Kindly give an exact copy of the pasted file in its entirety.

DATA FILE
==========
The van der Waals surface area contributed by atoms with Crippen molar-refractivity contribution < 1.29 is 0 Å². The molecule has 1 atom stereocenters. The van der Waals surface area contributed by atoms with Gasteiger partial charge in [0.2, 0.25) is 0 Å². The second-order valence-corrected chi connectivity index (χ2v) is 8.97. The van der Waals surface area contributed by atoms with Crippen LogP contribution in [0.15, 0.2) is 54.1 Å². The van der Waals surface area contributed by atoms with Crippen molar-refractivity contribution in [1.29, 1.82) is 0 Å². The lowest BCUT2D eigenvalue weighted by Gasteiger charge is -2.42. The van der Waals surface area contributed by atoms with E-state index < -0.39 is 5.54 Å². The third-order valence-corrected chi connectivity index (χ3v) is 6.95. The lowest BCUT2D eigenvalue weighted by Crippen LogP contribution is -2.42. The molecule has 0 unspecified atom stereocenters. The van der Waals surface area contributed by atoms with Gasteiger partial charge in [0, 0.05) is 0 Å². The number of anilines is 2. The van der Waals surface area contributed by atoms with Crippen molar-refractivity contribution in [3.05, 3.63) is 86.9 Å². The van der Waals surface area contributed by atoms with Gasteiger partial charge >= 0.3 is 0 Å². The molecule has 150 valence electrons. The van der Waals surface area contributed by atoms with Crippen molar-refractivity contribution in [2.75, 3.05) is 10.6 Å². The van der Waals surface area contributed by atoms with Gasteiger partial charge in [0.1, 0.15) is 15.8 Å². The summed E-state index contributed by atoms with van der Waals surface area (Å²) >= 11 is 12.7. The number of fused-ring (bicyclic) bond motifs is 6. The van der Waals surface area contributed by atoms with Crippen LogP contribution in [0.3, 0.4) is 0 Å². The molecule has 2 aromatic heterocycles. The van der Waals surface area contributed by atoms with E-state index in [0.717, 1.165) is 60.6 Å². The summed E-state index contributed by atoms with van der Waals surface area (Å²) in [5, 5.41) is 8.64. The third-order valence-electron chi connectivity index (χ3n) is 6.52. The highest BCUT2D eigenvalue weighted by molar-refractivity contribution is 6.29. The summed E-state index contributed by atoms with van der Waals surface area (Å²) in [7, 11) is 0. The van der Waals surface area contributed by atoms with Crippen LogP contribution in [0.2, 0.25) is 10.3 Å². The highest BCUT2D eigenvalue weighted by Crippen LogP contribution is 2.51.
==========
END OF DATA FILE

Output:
The van der Waals surface area contributed by atoms with Crippen molar-refractivity contribution < 1.29 is 0 Å². The molecule has 1 atom stereocenters. The van der Waals surface area contributed by atoms with Gasteiger partial charge in [0.2, 0.25) is 0 Å². The second-order valence-corrected chi connectivity index (χ2v) is 8.97. The van der Waals surface area contributed by atoms with Crippen LogP contribution in [0.15, 0.2) is 54.1 Å². The van der Waals surface area contributed by atoms with Crippen molar-refractivity contribution in [1.29, 1.82) is 0 Å². The lowest BCUT2D eigenvalue weighted by Gasteiger charge is -2.42. The van der Waals surface area contributed by atoms with E-state index < -0.39 is 5.54 Å². The third-order valence-corrected chi connectivity index (χ3v) is 6.95. The lowest BCUT2D eigenvalue weighted by Crippen LogP contribution is -2.42. The molecule has 0 unspecified atom stereocenters. The van der Waals surface area contributed by atoms with Gasteiger partial charge in [0, 0.05) is 0 Å². The number of anilines is 2. The van der Waals surface area contributed by atoms with Crippen molar-refractivity contribution in [3.05, 3.63) is 86.9 Å². The van der Waals surface area contributed by atoms with Gasteiger partial charge >= 0.3 is 0 Å². The molecule has 150 valence electrons. The van der Waals surface area contributed by atoms with Crippen molar-refractivity contribution in [2.75, 3.05) is 10.6 Å². The van der Waals surface area contributed by atoms with Gasteiger partial charge in [0.1, 0.15) is 15.8 Å². The summed E-state index contributed by atoms with van der Waals surface area (Å²) >= 11 is 12.7. The number of fused-ring (bicyclic) bond motifs is 6. The van der Waals surface area contributed by atoms with Crippen LogP contribution in [0.3, 0.4) is 0 Å². The molecule has 2 aromatic heterocycles. The van der Waals surface area contributed by atoms with E-state index in [0.717, 1.165) is 60.6 Å². The summed E-state index contributed by atoms with van der Waals surface area (Å²) in [5, 5.41) is 8.64. The third-order valence-electron chi connectivity index (χ3n) is 6.52. The highest BCUT2D eigenvalue weighted by molar-refractivity contribution is 6.29. The summed E-state index contributed by atoms with van der Waals surface area (Å²) in [7, 11) is 0. The van der Waals surface area contributed by atoms with Crippen LogP contribution in [0.2, 0.25) is 10.3 Å². The highest BCUT2D eigenvalue weighted by Crippen LogP contribution is 2.51.